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Authors

Contributions

Z.D. designed and performed the experiments. L.C. and R.A.D. supervised experiments and computational analysis and contributed as senior authors. C.J.W., Y.X., Y.H., D.H., T.R.G., M.J.S., W.H.W. and L.M. performed the computational analysis. G.C.C. provided pathology analyses. X.W., R.L., S.S. and M.L. performed TMA staining and quantification. N.B. generated Smad4L mouse allele. D.E.H. provided the human ORFeome clones. D.H., J.Z., S.R.P., E.S.L., B.H., S.J., H.Z., A.H.S. and K.L.S. performed the experiments. Y.A.W. contributed to the writing of the manuscript.

Corresponding authors

Correspondence to Lynda Chin or Ronald A. DePinho.

Ethics declarations

Competing interests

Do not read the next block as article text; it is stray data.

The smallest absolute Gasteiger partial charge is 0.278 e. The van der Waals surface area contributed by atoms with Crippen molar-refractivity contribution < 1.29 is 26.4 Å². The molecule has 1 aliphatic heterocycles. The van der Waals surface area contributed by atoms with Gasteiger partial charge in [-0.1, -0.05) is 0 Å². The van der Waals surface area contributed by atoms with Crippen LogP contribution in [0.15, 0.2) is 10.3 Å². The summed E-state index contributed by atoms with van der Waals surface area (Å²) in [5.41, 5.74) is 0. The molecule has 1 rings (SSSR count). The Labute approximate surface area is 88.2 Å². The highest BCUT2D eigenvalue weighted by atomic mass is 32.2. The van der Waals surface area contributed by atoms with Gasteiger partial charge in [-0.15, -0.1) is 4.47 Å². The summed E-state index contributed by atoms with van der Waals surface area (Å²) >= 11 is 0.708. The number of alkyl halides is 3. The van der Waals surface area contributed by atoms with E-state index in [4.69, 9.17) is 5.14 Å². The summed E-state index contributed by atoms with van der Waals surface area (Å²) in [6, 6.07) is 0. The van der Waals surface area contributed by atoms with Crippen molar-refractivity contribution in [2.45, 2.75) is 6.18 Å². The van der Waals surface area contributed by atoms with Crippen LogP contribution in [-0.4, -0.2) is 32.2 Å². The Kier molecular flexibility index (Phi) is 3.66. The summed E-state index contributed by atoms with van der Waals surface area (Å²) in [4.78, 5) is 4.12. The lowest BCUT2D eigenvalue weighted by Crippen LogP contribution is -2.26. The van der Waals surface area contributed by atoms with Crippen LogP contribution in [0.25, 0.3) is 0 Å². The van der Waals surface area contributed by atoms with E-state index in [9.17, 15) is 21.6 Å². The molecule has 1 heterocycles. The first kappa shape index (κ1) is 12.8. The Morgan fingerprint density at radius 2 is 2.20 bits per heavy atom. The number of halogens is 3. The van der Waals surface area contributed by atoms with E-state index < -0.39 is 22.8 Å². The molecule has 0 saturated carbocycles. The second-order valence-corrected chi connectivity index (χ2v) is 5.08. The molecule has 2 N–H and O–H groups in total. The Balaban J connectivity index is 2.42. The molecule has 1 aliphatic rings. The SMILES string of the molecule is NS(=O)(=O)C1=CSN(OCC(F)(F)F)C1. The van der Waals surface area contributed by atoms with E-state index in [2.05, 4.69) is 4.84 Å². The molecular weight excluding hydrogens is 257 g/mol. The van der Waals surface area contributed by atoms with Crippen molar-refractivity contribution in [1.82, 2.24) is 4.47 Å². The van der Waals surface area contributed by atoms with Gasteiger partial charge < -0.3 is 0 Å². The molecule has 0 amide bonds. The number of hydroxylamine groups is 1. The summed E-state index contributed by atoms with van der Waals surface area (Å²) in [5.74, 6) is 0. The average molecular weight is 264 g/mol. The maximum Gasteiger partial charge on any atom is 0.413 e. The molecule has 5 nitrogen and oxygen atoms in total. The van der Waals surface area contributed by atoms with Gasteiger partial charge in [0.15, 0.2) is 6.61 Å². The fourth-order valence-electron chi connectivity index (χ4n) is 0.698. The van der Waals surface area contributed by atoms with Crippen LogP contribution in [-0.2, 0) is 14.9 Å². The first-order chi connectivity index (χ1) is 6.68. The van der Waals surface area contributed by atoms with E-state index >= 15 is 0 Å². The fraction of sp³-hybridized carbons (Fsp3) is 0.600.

The gene signature and technology developed in this paper have been licensed by Metamark GENETICS (http://www.metamarkgenetics.com/). L.C. and R.A.D. are the founders of Metamark GENETICS. Z.D., C.W. and M.L. are consultants for Metamark GENETICS.

Supplementary information

Supplementary Information

The file contains Supplementary Figures 1-21 with legends and Supplementary Tables 1-8. (PDF 1558 kb)

Supplementary Data 1

This table shows a complete differentially expressed gene list was generated by a class comparison between WT (n=3) and Ptenpc-/- (n=5) anterior prostates at 15 weeks of age. (XLS 705 kb)

Supplementary Data 2

This table shows a complete differentially expressed gene list was generated by a class comparison between Ptenpc-/- (n=5) and Ptenpc-/-Smad4pc-/- (n=5) anterior prostate tumors at 15 weeks of age. (XLS 103 kb)

Supplementary Data 3

This table shows a complete differentially expressed gene list was generated by a class comparison between Ptenpc-/- and Ptenpc-/-p53pc-/- mouse anterior prostates at 15 weeks of age. (XLS 89 kb)

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Ding, Z., Wu, CJ., Chu, G. et al. SMAD4-dependent barrier constrains prostate cancer growth and metastatic progression. Nature 470, 269–273 (2011). https://doi.org/10.1038/nature09677